Nontraditional Donors Changing Face of International Aid

The Brazilian flag. Brazil, along with Russia, India, China, South Africa and Saudi Arabia, has emerged in recent years as a key player in humanitarian aid. Photo by: André Maceira / CC BY-NC-SA

Nontraditional aid donors, such as Saudi Arabia and BRICS — Brazil, Russia, India, China and South Africa — have emerged in recent years as key players in humanitarian aid. But these nontraditional aid donors are veering away from their predecessors’ tendency to channel aid through bilateral funding.

A recent study analyzing trends in nontraditional aid in recent years underscores a dramatic increase in the contribution of non-DAC donors to humanitarian aid. Nontraditional donors who are not members of the Development Assistance Committee of the Organization for Economic Cooperation and Development are referred to as non-DAC donors.

In particular, the study cites Brazil’s donation to the U.N. appeal for response to the Horn of Africa crisis, which was greater than the combined donation of Germany and France.

Unlike traditional aid donors, however, non-DAC donors seem to have a preference for multilateral trust funds rather than bilateral government assistance. Aside from Brazil’s aid for the Horn of Africa, the country’s $8 million donation to the Haiti emergency response fund made it one of the fund’s top donors, second only to Saudi Arabia’s $50 million. Both are non-DAC countries, notes Oxfam Great Britain’s Duncan Green.

The contribution of non-DAC donors, however, is hardly limited to humanitarian assistance. A number of them have also begun channeling their money to so-called South-South cooperation trust funds that aim for the long-term development of poor countries. An example is the Poverty and Hunger Alleviation Fund, which was established through trilateral agreements between India, Brazil and South Africa. The fund offers an alternative source of development finance for poor countries.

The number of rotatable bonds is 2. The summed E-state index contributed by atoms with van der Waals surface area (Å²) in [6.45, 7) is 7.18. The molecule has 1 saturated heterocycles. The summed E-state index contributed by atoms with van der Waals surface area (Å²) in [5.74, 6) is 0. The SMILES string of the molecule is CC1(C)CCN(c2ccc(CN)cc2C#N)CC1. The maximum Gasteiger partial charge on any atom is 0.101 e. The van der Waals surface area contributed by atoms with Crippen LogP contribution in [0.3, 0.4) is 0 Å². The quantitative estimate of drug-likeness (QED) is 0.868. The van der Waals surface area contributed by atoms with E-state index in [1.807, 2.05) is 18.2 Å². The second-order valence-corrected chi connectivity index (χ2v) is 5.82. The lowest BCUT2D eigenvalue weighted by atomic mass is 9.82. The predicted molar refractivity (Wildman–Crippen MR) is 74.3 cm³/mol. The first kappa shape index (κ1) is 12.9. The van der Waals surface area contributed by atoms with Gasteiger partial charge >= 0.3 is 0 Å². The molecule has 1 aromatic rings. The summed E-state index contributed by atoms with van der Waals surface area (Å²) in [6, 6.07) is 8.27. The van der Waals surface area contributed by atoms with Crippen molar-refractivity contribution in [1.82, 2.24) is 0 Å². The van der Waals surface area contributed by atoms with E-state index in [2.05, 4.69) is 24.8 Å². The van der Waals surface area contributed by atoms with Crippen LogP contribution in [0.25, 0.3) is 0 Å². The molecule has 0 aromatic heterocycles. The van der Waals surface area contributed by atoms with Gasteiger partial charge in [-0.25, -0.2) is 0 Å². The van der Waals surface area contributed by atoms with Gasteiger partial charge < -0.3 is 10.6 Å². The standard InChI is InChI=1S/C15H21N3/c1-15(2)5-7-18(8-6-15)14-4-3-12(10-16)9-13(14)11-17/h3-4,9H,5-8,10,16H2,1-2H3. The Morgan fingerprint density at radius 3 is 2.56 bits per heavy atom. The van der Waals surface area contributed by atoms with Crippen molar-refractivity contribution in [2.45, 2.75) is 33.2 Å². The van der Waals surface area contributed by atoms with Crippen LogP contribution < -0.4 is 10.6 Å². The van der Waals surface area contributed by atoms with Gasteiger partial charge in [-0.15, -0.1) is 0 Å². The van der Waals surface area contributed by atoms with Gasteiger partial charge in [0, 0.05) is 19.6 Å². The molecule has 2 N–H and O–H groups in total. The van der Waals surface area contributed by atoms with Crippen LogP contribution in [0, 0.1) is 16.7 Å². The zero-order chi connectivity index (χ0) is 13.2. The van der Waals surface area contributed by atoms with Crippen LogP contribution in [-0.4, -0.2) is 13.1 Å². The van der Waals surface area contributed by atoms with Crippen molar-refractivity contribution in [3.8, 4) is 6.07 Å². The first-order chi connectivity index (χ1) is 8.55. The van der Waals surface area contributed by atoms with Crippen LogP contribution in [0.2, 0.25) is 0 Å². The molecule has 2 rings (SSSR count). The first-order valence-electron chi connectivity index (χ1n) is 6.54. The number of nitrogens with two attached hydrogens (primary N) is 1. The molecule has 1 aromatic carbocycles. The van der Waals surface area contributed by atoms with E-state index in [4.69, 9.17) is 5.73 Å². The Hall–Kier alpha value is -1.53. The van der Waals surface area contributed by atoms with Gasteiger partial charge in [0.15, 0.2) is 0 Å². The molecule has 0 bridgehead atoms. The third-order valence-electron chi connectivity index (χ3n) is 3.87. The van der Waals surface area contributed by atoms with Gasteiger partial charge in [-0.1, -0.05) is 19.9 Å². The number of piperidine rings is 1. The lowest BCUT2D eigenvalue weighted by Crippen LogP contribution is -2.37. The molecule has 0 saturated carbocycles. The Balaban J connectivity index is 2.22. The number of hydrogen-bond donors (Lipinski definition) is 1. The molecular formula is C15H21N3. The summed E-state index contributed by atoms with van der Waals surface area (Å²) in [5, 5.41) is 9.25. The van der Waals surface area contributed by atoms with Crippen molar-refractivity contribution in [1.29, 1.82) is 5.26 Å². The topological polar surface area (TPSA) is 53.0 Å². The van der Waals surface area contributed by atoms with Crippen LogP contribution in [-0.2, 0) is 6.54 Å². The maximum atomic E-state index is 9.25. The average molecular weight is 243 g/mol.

In June 2011, South Korea, China and Brazil signed cooperation agreements with the African Development Bank to support programs and projects in the bank’s member states. South Korea’s funds were channeled to the Korea Africa Economic Cooperation Trust Fund, while that of Brazil’s, to the South-South Cooperation Trust Fund. China is also seeking to expand its ties with the World Bank.

Aside from investing their money in multilateral trust funds, some non-DAC donors have begun forging technical cooperation agreements with traditional aid agencies. Brazil’s aid agency, for instance, has entered into a joint technical cooperation with the U.S. and Canada.

Others, like India and South Africa are planning to set up their own foreign aid agencies.

The growing international clout of nontraditional donors prompted a number of them to seek a bigger management role in the World Bank and International Monetary Fund. During the search for the IMF’s next managing director in April, BRICS countries challenged Europe’s monopoly of the financial institution’s leadership.

Development experts speculate on the different directions that non-DAC donors might take in the coming years. Green, for instance, suspects such donors might “blur the boundaries between aid and investment, or between public and private delivery channels.”

Read more development aid news online, and subscribe to The Development Newswire to receive top international development headlines from the world’s leading donors, news sources and opinion leaders — emailed to you FREE every business day.

About the author

  • Che de los Reyes

    As a senior staff writer, Che focuses on international development breaking news coverage as well as interviews and features. Prior to joining Devex, Che handled communications for local and international development NGOs and government institutions in the Philippines.